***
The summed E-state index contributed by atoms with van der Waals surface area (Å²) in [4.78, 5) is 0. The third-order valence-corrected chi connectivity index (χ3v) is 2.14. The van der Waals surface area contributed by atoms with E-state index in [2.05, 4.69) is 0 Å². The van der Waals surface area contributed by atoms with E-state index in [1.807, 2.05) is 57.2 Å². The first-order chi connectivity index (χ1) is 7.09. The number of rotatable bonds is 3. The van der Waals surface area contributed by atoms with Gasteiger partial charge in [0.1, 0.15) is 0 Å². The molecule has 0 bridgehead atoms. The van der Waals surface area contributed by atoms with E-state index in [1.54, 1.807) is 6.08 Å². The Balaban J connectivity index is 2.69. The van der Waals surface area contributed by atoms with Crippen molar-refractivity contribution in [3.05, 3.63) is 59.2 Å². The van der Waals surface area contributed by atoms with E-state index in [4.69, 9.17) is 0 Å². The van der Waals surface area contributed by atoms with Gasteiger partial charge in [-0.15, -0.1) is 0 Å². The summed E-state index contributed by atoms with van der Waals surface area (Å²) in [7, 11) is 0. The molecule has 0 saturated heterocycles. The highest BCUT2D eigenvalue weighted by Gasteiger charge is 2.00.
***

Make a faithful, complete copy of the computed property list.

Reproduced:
The summed E-state index contributed by atoms with van der Waals surface area (Å²) in [4.78, 5) is 0. The third-order valence-corrected chi connectivity index (χ3v) is 2.14. The van der Waals surface area contributed by atoms with E-state index in [2.05, 4.69) is 0 Å². The van der Waals surface area contributed by atoms with E-state index in [1.807, 2.05) is 57.2 Å². The first-order chi connectivity index (χ1) is 7.09. The number of rotatable bonds is 3. The van der Waals surface area contributed by atoms with Gasteiger partial charge in [0.1, 0.15) is 0 Å². The molecule has 0 bridgehead atoms. The van der Waals surface area contributed by atoms with E-state index in [1.54, 1.807) is 6.08 Å². The Balaban J connectivity index is 2.69. The van der Waals surface area contributed by atoms with Crippen molar-refractivity contribution in [3.05, 3.63) is 59.2 Å². The van der Waals surface area contributed by atoms with E-state index in [4.69, 9.17) is 0 Å². The van der Waals surface area contributed by atoms with Gasteiger partial charge in [-0.15, -0.1) is 0 Å². The summed E-state index contributed by atoms with van der Waals surface area (Å²) in [7, 11) is 0. The molecule has 0 saturated heterocycles. The highest BCUT2D eigenvalue weighted by Gasteiger charge is 2.00.